Many homeowners in New York and New Jersey hit hard by Hurricane Sandy have struggled through their recovery from the storm and efforts to rebuild their lives. The release of new funds to help hundreds of homeowners get their homes repaired and rebuilt is welcome news for many of those storm victims, according to recent news reports. New York City’s “Build it Back” program gave a green light this month for 543 reimbursement checks and the construction of over 500 homes for victims of Hurricane Sandy, which hit the city’s shores almost two years ago.
Fortunately, those funds cover environmental reviews—a critical component to rebuilding after Sandy, according to those on the front lines. Like Jennifer Terry, a program manager at the New York office of Rebuilding Together, a national home rebuilding organization which provides low-income homeowners with repairs, modifications and energy upgrades. In the past two years, they have served 90 homeowners in direct repairs and provided assistance to almost 200 additional homeowners in impacted neighborhoods throughout New York City.
“We are seeing some horrifying mold situations—even in homes that have already been rebuilt or repaired,” said Terry. “What people don’t realize is that if mold is not treated properly, it comes back. And it is a huge health risk.”
Almost two-thirds of homes in the Rockaways and Staten Island alone were affected by mold, according to one study, which also found that mold returned in more than 90 percent of homes where owners attempted to remediate mold themselves. Many contracted mold-related illnesses, which can include asthma, rashes, coughing, and more severe respiratory problems.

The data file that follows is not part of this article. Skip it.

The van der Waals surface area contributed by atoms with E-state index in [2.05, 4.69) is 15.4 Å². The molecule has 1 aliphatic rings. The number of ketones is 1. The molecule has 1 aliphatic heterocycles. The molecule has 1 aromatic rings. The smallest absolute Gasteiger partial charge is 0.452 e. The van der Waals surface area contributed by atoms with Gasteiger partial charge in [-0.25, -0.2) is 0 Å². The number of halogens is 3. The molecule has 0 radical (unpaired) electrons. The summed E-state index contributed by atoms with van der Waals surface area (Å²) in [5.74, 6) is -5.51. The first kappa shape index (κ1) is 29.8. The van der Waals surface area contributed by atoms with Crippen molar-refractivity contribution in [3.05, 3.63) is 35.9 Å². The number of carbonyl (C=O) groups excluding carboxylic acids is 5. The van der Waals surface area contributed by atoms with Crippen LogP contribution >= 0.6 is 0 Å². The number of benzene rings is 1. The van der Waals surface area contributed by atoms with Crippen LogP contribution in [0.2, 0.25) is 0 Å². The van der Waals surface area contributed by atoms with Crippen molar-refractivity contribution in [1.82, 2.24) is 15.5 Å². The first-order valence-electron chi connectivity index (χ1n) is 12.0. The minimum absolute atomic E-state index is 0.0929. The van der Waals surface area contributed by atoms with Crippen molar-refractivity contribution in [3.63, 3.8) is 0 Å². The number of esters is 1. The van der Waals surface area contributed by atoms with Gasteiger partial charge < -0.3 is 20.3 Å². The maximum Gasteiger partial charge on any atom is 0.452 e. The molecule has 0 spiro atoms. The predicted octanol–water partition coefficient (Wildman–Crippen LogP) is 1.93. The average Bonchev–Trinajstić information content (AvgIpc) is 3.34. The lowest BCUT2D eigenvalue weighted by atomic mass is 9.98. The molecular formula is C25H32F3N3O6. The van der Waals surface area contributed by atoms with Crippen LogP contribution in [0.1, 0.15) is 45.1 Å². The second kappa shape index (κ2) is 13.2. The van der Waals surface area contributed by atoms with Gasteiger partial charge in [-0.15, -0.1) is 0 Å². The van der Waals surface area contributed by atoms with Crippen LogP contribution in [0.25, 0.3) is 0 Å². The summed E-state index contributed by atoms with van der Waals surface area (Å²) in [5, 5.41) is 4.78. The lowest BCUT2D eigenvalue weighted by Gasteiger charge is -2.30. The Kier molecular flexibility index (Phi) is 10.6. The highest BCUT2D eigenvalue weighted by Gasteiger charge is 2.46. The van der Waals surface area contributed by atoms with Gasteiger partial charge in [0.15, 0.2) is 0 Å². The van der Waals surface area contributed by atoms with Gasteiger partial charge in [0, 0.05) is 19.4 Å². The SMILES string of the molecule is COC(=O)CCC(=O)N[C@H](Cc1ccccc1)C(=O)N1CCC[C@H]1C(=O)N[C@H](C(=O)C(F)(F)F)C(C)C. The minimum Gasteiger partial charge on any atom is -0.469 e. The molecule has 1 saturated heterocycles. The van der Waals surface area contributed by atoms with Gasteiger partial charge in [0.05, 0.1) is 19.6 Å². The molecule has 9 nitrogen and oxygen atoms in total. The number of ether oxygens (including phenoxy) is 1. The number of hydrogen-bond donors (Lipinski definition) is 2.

Terry recalled recently visiting homes and community properties such as synagogues that are still wet or damp from the storm that hit the East Coast on October 29, 2012, and claimed over 125 lives in the United States. She shared her concern about locals entering these buildings without protective gear. “We tell people, you should have a full protective suit and mask on when visiting. Exposure to the toxic black mold on the walls can be really harmful,” she said.
Test, Remediate, Rebuild: In That Order
Rebuilding Together looks to the professionals for mold testing and remediation, said Terry. “We are not in the mold business, but see the damage it can cause first-hand. We have seen homes rebuilt too quickly, where mold is now returning. The problem is growing bigger.”
While it’s understandable that homeowners will want to rebuild so they can re-occupy their homes quickly, it is critical to take the proper steps in identifying mold, determining the scope of the problem, and creating a safe plan to clean it up, says Robert Weitz, a certified microbial investigator and principal at RTK Environmental Group, a leader in environmental testing for mold, asbestos, lead, and indoor air quality.
“After Sandy, a lot of homeowners cleaned mold from behind their walls but didn’t leave time for things to fully dry out. And that’s when it can come back. You might not know it until you smell it. Professional testing can tell you what kind of mold you have, and what the best methods are for removing it. At RTK, we only perform the testing, not the remediation. Our no conflict of interest policy can save homeowners thousands of dollars in unnecessary repairs.”
Weitz recommends testing for mold before a home is rebuilt, and after, to ensure the mold was properly removed. RTK Environmental Group provides each client with a detailed report including the test results, remediation recommendations—essential documentation for homeowners who may be tapping into state or federal recovery funds for Sandy recovery, or plan to sell their home in the future.
With over 600,000 homes in New York and New Jersey damaged by Hurricane Sandy, much work remains to be completed.
For more information visit the RTK website at rtkenvironmental.com or call 800.392.6468.